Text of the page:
Arriving on January 1, 1976, I sought gainful employment in either still photography or motion pictures as well a thicker outer layer. Chicago had a thriving commercial scene in the mid-1970s, and my career as a freelance motion picture camera assistant began in earnest while my pursuit of still photography was relegated to personal work. Two years later I became a member of IATSE Local 666 and had the good fortune of working regularly with cinematographers Andy Costikyan, Jack Richards, Paul VomBrack and Bill Birch. In addition to the thousands of commercials I worked on, I found work on documentaries, feature films, made for tv movies and episodic television. Much of the 1980s was spent working alongside the great Chicago camera operator James Blanford, who often described working in motion pictures as being like “finding money laying on the sidewalk.” Working with Jim it was. Notable projects as a camera assistant included the feature films Major League, Red Heat and The Package, the TV series Chicago Story and Crime Story as well as work on CBS Reports and 60 Minutes. My fifteen years as a Camera Assistant was challenging and fulfilling, but I wanted to shoot.

In 1989 I began my work as a cinematographer. It was gratifying to get such a positive response and the support of producers, directors and fellow cinematographers when I began looking for work as a Director of Photography on commercials. While the first couple of years were challenging, projects were soon plentiful with each job requiring a distinct pre-visualization and the execution of a visual plan. Notable projects included commercials for Nintendo, Kraft Foods, Sears, Alfa Insurance, Home Depot, McDonalds, 7-11, Southwest Airlines, Lean Cuisine, Cheerios, Tsingtao Beer, Farm Bureau Insurance and US Cellular. After several years of shooting only commercials, I began finding my way back to feature film and television productions as a Camera Operator and 2nd Unit Director of Photography. Projects as a 2nd Unit DP included the feature films The Town That Dreaded Sundown, Fred Claus, The Ice Harvest and The Grudge 2 as well as the TV shows Early Edition, Prison Break and Crisis.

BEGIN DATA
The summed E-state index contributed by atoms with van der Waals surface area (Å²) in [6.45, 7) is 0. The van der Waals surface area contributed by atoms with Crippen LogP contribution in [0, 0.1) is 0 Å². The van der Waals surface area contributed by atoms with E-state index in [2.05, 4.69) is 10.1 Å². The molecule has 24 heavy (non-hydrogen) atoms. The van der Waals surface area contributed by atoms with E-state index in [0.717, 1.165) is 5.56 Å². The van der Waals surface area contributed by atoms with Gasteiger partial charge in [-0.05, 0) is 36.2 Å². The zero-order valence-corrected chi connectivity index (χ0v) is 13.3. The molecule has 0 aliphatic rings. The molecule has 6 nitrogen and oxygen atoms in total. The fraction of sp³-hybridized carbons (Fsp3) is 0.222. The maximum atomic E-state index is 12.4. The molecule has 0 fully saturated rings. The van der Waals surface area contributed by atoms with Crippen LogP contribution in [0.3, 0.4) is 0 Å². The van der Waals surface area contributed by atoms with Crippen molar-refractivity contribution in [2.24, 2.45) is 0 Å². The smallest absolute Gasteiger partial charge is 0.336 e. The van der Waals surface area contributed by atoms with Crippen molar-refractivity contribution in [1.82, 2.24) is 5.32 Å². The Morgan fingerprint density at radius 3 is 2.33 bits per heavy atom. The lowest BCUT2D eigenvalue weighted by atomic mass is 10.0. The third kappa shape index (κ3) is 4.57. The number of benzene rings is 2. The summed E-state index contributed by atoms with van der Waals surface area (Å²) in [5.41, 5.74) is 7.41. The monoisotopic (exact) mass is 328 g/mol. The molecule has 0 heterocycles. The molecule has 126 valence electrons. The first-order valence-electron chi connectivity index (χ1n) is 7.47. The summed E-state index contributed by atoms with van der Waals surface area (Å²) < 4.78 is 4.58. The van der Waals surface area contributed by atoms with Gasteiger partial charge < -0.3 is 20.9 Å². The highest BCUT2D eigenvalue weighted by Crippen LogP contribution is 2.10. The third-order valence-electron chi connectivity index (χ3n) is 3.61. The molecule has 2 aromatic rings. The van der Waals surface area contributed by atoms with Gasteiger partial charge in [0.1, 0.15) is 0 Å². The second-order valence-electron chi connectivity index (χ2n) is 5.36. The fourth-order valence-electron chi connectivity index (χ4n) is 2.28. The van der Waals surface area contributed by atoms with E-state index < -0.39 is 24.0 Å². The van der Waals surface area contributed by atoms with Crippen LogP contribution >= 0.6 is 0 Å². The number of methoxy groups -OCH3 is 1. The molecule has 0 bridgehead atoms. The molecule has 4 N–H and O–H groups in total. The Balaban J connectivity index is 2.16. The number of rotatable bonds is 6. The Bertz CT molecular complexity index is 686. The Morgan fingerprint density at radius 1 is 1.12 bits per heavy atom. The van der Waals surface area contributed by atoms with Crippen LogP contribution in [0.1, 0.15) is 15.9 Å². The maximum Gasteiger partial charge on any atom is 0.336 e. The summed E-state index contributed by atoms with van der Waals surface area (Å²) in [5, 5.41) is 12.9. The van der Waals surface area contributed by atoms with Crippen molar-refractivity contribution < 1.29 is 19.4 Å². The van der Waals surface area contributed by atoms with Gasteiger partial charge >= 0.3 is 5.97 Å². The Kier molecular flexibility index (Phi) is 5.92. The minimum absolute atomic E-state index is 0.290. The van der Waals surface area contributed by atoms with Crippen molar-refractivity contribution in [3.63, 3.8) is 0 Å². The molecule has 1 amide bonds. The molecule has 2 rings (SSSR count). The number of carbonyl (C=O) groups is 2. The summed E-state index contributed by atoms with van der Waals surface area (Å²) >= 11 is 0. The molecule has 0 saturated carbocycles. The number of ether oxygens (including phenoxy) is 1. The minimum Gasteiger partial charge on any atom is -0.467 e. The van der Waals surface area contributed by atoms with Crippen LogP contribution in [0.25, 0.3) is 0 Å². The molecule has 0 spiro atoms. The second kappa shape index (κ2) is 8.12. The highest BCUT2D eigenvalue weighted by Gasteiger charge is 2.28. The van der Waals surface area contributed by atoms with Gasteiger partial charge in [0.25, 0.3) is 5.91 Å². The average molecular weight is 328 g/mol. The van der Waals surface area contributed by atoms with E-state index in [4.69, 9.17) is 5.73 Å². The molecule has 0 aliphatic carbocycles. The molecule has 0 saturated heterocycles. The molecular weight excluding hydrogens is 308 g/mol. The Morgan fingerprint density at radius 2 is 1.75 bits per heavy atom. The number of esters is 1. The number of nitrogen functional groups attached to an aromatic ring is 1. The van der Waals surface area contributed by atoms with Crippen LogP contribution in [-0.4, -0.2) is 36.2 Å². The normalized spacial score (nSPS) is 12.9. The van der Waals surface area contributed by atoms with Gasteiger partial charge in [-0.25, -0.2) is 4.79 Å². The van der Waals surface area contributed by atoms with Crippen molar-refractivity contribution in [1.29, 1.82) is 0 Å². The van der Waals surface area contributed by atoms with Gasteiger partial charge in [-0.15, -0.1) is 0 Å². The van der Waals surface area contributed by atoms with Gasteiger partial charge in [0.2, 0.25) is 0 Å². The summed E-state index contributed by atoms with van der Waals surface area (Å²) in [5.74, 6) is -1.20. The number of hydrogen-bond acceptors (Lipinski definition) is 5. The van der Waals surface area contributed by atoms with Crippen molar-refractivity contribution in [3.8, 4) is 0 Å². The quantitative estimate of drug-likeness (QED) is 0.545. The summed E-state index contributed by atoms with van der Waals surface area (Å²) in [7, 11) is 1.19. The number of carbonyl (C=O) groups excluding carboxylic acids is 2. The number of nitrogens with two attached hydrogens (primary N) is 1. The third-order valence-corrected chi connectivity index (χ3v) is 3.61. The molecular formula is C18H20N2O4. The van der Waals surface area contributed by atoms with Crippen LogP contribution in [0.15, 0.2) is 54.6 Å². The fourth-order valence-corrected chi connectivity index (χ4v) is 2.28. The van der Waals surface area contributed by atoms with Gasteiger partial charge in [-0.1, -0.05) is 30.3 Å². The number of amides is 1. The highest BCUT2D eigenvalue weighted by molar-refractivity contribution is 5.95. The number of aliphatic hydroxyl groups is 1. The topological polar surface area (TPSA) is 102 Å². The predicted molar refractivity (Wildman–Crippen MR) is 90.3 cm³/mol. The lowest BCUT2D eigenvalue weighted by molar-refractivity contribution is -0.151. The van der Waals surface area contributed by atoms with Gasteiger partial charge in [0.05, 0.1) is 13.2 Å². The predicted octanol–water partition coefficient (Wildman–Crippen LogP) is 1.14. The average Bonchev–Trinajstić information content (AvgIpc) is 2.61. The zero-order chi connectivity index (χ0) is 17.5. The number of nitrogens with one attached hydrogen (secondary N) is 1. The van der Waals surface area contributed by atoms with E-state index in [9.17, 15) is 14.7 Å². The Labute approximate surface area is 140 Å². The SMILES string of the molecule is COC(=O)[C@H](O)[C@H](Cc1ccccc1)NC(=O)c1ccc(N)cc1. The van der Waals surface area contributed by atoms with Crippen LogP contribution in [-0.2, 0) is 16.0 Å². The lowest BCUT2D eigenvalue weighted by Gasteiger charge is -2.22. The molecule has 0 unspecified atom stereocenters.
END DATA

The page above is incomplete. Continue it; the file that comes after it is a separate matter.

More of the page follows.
Beginning in the late 1990s, along with every other filmmaker, I was caught up in the upheaval of motion pictures transitioning from the photochemical film process to digital technology. This technological revolution began with Sony and Panasonic digital video cameras in the late 1990s, received a jolt from the aggressively marketed RED camera in 2005 and made the final transition to digital domination with the introduction of the Arri Alexa in 2010. Film negative has largely been replaced with files composed of ones and zeroes, but the things that matter remain unchanged. Cinematographers still seek the perspective and composition that best tells the story. We continue to observe, shape and capture the light that surrounds us as we tell stories with pictures.